How Application Programming Interface (API) works?
With all the tech out today, it can be intimidating and hard to keep up with each and every new facet that’s released on what seems like a daily basis. But let’s try to broaden your mind with info on application programming interface (API) and what it’s all about. Maybe you’ve already heard of an API and have been told how valuable it was and the impact it can have on a business and, with a glass-eyed stare and awkward toothy grin, you nodded as if you knew what that person was talking about. To put it in layman’s terms, an API is a software intermediary that allows two applications to talk to each other. In short, an API is a messenger that delivers your request to the provider that you’re requesting it from, while then delivering the response back to you. Fancy, huh?
Now, don’t think the robots are taking over. An API defines functionalities that are independent of their respective implementations, which allows those implementations and definitions to vary without taking each other out. So putting a well-built API in place makes it easier to develop a program by providing the building blocks.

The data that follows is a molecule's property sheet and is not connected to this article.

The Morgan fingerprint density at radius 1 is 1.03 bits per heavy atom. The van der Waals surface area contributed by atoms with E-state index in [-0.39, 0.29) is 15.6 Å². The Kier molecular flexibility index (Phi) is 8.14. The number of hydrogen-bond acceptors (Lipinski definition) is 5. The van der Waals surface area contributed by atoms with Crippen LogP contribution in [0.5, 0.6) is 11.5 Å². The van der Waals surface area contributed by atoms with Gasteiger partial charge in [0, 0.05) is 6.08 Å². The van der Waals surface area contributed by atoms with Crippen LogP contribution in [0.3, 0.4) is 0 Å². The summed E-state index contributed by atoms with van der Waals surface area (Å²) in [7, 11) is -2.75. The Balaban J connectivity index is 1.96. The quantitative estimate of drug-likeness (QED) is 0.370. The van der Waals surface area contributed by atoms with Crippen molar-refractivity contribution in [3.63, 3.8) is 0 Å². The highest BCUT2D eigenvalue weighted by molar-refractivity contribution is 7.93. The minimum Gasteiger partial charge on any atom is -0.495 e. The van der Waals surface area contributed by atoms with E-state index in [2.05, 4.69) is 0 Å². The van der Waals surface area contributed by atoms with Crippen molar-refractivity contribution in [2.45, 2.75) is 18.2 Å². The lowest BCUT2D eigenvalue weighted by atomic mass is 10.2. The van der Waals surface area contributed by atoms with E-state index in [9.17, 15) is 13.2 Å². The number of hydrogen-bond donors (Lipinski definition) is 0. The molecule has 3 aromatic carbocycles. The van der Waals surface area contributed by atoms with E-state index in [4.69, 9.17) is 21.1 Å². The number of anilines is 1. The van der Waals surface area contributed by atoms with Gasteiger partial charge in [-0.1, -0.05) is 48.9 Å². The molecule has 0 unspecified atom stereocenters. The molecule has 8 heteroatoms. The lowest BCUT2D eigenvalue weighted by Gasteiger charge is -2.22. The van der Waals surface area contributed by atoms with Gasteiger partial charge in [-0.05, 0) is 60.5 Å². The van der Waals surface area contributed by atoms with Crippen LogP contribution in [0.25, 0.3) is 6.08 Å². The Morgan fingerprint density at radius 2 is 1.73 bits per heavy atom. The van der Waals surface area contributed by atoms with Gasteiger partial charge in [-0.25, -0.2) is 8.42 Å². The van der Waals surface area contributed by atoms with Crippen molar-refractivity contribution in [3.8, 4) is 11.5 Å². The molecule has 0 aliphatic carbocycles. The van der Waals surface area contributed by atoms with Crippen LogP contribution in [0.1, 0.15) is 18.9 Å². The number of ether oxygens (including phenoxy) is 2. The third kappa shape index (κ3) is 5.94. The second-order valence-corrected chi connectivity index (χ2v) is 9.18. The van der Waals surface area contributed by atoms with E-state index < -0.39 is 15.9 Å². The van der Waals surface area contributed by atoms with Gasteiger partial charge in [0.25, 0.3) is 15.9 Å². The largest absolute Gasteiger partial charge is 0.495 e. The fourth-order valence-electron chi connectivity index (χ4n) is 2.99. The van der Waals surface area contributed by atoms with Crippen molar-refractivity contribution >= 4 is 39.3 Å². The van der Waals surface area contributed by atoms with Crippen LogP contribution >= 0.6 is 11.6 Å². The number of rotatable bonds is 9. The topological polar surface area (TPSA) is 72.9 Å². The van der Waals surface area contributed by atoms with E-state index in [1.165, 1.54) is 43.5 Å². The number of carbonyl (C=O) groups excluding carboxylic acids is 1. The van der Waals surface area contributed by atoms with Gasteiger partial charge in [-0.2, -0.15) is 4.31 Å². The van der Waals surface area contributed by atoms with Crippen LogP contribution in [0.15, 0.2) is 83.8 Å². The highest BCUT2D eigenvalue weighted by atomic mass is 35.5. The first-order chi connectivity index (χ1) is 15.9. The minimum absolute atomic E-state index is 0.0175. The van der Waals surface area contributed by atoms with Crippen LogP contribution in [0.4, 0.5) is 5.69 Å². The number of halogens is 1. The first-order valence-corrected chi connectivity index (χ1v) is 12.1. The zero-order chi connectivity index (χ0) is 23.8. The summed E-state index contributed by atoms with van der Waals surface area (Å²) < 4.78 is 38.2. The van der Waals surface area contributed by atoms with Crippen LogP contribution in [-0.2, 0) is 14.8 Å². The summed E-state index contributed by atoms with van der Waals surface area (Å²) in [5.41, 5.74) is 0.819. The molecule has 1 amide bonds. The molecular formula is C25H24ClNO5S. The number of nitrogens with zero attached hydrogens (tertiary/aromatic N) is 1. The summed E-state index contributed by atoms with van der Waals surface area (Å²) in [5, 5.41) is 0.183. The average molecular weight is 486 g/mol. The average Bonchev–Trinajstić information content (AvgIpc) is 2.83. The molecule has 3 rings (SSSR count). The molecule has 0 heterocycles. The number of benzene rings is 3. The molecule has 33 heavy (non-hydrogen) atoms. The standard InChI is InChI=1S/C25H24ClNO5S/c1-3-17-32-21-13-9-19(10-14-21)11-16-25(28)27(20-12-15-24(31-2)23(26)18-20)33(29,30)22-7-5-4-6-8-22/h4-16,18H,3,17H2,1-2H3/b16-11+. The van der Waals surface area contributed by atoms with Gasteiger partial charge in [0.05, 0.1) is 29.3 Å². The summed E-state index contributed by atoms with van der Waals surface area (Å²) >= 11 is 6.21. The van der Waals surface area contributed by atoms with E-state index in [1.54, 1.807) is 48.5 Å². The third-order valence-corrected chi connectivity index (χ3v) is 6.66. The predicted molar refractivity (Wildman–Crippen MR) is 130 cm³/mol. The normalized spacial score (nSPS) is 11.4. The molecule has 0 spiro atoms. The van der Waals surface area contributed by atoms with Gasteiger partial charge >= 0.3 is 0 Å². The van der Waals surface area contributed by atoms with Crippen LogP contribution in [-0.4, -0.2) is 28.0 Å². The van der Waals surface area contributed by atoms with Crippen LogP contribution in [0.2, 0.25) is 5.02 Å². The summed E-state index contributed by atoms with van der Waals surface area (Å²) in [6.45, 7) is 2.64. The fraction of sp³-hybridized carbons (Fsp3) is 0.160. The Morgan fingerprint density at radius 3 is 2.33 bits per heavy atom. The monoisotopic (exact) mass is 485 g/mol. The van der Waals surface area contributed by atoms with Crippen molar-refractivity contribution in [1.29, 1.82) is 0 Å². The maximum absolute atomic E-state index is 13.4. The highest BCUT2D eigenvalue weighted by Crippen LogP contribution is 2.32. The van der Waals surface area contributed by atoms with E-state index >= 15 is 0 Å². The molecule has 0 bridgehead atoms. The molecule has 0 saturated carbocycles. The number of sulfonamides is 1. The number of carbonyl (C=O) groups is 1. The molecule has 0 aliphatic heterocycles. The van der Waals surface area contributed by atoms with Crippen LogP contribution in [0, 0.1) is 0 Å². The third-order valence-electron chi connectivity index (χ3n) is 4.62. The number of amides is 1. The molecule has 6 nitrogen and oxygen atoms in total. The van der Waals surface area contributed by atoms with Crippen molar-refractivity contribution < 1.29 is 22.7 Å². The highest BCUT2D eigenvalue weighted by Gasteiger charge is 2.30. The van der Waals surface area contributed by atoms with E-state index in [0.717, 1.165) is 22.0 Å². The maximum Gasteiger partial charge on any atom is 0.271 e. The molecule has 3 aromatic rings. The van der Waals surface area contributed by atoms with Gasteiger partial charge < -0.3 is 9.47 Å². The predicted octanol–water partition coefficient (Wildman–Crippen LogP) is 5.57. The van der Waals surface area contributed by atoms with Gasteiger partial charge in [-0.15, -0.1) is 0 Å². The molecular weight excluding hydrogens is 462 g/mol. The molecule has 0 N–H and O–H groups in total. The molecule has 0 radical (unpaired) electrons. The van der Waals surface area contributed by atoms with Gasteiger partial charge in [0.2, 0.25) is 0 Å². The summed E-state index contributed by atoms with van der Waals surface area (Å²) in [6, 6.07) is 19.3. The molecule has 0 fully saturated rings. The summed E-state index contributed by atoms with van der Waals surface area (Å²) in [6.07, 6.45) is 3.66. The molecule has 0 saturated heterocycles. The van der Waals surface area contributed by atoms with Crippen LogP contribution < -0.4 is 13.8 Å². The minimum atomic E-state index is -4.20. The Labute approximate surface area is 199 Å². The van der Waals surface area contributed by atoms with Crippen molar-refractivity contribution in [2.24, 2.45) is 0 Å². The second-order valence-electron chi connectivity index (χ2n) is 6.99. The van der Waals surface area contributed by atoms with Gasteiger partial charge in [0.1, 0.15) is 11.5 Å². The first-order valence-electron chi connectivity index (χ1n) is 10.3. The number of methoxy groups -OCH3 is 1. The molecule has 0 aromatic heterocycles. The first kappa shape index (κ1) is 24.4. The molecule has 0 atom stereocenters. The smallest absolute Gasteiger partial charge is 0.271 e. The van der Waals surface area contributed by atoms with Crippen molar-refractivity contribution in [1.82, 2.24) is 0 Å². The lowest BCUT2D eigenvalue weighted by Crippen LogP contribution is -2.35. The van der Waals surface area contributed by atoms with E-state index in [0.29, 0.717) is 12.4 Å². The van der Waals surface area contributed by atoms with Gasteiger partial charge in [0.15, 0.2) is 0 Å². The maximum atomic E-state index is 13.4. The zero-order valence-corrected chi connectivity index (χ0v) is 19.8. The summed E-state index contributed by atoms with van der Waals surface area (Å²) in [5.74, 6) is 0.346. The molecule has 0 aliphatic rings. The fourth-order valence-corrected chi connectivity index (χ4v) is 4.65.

When developers are creating code, they don’t often start from scratch, but instead, utilize API’s to expedite the process.
Developers nowadays are able to be much more productive since the olden times when they had to write a lot of code from scratch. APIs keep them from having to start from point A every time they write a new program. Instead, they can focus on the unique proposition of their applications while outsourcing all of the commodity functionality to APIs.
If you’re still not getting it and giving me that glassy-eyed, awkward grin, try this example on for size: Imagine a waiter in a fine restaurant (Italian cuisine, Spanish cuisine, Chinese cuisine; you pick what you’re in the mood for). You’re the diner and you’re sitting at the table, reading the menu of choices to order from, and the kitchen is the provider who will fulfill your order. Still with me? Okay, now you need a messenger to communicate your order to the kitchen and then to deliver your food back to your table. It can’t be the chef because he’s slaving away in the kitchen, cooking delightful delicacies for all to savor. You need someone (or something) to connect the hungry customers order to the chef who can prepare their food. That’s where the waiter — or the API — comes into play.
So now you get it! The waiter takes the order, delivers it to the kitchen where the chef knows what to prepare. The waiter then delivers the food (or the response) back to you, the diner. And that’s essentially the same process of how an API works.